Even a decade ago, the emergence of kleptocracy – a political system where leaders use their positions of power to enrich themselves – was seen by those living in ‘developed’ states as being a marginal risk that affected only poor or undemocratic societies. However, as we have learned since then, no society – however well-established – is immune from the lure of financial and political corruption.

One of the leading journalists chronicling the progress of kleptocracy across the world is Tom Burgis, an award-winning reporter and a long-standing member of the Financial Times’ investigations team. In his most recent book, Kleptopia, published in 2020, Burgis exposes how seemingly disparate events, such as a massacre on the Kazakh steppe or a stolen election in Zimbabwe, can be linked to a hidden web of connections that touches centres of power not only in Beijing and the Kremlin, but also the City of London and, ultimately, the White House.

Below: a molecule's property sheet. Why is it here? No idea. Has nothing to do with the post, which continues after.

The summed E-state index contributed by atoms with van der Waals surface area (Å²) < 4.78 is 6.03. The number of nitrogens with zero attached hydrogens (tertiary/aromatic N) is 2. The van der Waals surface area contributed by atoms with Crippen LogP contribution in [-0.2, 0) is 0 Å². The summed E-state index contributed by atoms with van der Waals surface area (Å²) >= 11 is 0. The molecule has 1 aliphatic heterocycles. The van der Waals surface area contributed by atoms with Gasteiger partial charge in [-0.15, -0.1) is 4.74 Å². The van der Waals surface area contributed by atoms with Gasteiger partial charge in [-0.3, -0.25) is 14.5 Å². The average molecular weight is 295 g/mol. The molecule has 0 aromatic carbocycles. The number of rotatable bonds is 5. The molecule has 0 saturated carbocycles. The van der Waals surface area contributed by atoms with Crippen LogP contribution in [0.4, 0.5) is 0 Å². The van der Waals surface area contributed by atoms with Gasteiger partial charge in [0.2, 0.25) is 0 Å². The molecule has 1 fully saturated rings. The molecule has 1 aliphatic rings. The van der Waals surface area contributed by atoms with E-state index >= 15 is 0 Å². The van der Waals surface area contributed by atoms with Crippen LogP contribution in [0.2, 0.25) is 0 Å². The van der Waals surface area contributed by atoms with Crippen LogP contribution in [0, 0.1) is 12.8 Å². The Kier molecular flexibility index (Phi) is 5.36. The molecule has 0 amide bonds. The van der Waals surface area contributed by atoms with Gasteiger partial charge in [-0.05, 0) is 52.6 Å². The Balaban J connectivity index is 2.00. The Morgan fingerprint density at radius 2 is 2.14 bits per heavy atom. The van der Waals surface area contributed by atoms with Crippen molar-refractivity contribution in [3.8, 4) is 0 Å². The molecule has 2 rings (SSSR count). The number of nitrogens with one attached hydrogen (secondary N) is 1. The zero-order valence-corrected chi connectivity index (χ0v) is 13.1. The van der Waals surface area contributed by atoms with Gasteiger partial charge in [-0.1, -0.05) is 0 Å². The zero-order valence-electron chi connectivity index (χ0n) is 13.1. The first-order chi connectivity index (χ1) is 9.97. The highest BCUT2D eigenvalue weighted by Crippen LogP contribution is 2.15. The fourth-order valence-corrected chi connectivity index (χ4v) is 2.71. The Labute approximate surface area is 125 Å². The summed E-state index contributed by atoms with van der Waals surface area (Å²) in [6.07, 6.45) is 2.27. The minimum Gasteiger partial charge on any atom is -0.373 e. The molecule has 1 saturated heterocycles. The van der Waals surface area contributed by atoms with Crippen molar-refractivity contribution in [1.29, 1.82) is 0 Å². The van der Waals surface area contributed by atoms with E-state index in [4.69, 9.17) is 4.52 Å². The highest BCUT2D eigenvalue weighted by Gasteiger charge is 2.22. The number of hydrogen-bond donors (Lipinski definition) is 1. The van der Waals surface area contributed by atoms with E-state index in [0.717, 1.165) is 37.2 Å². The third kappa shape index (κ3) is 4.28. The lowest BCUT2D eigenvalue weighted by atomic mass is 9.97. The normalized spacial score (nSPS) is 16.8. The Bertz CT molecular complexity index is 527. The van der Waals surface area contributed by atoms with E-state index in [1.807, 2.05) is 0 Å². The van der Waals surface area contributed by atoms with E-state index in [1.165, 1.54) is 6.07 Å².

In this session, Burgis will discuss the inner workings of this growing global network of kleptocratic elites, and the efforts of quiet heroes seeking to highlight this problem, such as the compliance officer-turned-whistleblower Nigel Wilkins, who features in the book. Burgis also will explore how half-hearted government and private sector initiatives have failed to challenge the problems of corruption and illicit finance so far, and consider more effective ways to take the fight to the kleptocrats, now.

Interview with Tom Burgis, Investigations correspondent, Financial Times

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